Here’s 10 tips for managing family home working over the coming weeks and months.
Nurseries and schools have now closed their doors to the majority of children in response to the Coronavirus pandemic so that we can all participate in reducing the spread of the virus and reduce the pressure on the NHS.
Most of us will also have work commitments to fulfil. The prospect of combining work and supervising a remote school day with childcare is quite overwhelming for most parents.
We set up Career-Mums – a social enterprise – to bridge the often-conflicting worlds of working and parenting, working with individuals to support them in their careers as working parents. Through our sister company, CM Talent, we help employers support working parents enabling them to attract, retain and develop gender-balanced teams. Our services include maternity and paternity coaching, facilitating employee networks, developing flexible working policies, line manager training and leadership development programmes.
At this unprecedented time, we all have a responsibility to follow the government’s guidelines to stay at home unless we are a key worker. Most employers have set up home working facilities for employees who can work remotely and also adapted policies and issued guidance in response to the latest measures. There hasn’t been much time to prepare for the school closures and how remote schooling will work in practice.
So, here’s out 10 tips for making family home working work for you and you family:
1. Do what’s best for your family
Your family unit is unique.
Your work commitments and family dynamics are different from any other family. Take the lead for your family and make this situation work in the best way you can for your family’s circumstances.
Expectations from your employer(s) (hours of work, flexibility, remote working protocols) and the number and age of children will impact what you are able to do and how you set up your home working arrangements.
Young children will need much more constant care throughout each day with plenty of activities to keep them entertained. It’s unlikely you will be able to combine work with caring for young children whilst they are awake.
Most older children will be able to do their schoolwork without constant supervision so is likely that your work can be completed simultaneously.
2. Create structure and routine
We recommend creating structure for your days at home to allow each family member to get their needs met.
Most schools are expecting their pupils to follow their regular school timetable. This may mean that parents can structure their work commitments around the school day such as doing a few hours work during the early morning or working in the evenings. Where two parents are working from home, break up each day between you to accommodate each person’s work commitments whilst sharing childcare – this could be done by the hour or in longer chunks depending on each person’s work flexibility and priorities.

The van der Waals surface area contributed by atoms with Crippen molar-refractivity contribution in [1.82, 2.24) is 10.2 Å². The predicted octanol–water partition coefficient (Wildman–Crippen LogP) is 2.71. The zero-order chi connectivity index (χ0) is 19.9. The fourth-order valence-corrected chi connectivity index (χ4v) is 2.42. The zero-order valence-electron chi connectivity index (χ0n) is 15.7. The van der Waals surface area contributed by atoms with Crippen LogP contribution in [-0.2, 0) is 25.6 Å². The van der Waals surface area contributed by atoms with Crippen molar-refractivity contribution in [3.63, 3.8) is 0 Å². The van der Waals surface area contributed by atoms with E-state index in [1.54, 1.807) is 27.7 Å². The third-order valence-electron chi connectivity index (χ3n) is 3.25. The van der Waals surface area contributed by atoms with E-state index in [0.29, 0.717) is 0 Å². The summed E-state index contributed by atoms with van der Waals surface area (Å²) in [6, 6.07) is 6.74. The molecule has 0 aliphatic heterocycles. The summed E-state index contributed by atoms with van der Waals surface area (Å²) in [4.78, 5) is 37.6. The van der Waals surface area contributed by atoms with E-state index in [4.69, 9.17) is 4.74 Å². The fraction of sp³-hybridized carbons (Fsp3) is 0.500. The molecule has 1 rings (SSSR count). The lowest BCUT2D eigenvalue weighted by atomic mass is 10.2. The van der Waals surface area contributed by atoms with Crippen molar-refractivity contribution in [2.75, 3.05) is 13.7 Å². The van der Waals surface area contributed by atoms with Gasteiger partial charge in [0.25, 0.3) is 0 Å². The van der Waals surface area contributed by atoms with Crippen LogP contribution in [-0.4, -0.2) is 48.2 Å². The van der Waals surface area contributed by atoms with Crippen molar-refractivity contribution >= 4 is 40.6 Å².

Creating daily routines and an overall working structure helps to create psychological safety – an important factor at such an uncertain time. It enables you to take control and lead your family to action at this time. It also creates an opportunity for communicating and bringing each of you together.
We’ve created a Daily Family Home Working Planner to help families plan out their days and ensure that each family gets their needs taken into account. At this time, it’s going to be more important than ever to look after our physical and mental wellbeing as well as ensuring household chores are done and that you carve out some quality family time together. You can access the free Planner from our Career-Mums Club (in the files section) or by email from email@example.com.
3. Regularly review your plan
Regularly talk about whether your daily plan is working for you as a family:
- Is work getting done?
- Are the children coping with your new arrangements?
- Are you finding time to look after your own physical and mental wellbeing?
- What’s working well?
- What needs changing to make it work better?
4. Looking after young children
Younger children will need close supervision and care. Their attention span is fairly short so it’s useful to provide some routine to your days whilst making their play-based activities varied, interesting and fun. Have a mix of activities prepared each day including things to make, do, count, read, listen to and watch.
Get them involved in helping with household chores. There are lots of free resources online for the age group of your child enabling you to expand your world from the comfort of your own home. Also build in calming activities towards the end of their day to wind down to bedtime well.
Younger school aged children will be set schoolwork by their teachers which will need to be supported by you.
5. Home working for older children
Most older children will be able to follow the instructions set by their school and manage themselves with minimal supervision from you. We recommend setting up a workspace for them at home, where space allows, so they are not working in their bedroom. Let their bedroom be a relaxing space for them to retreat to after their work is finished.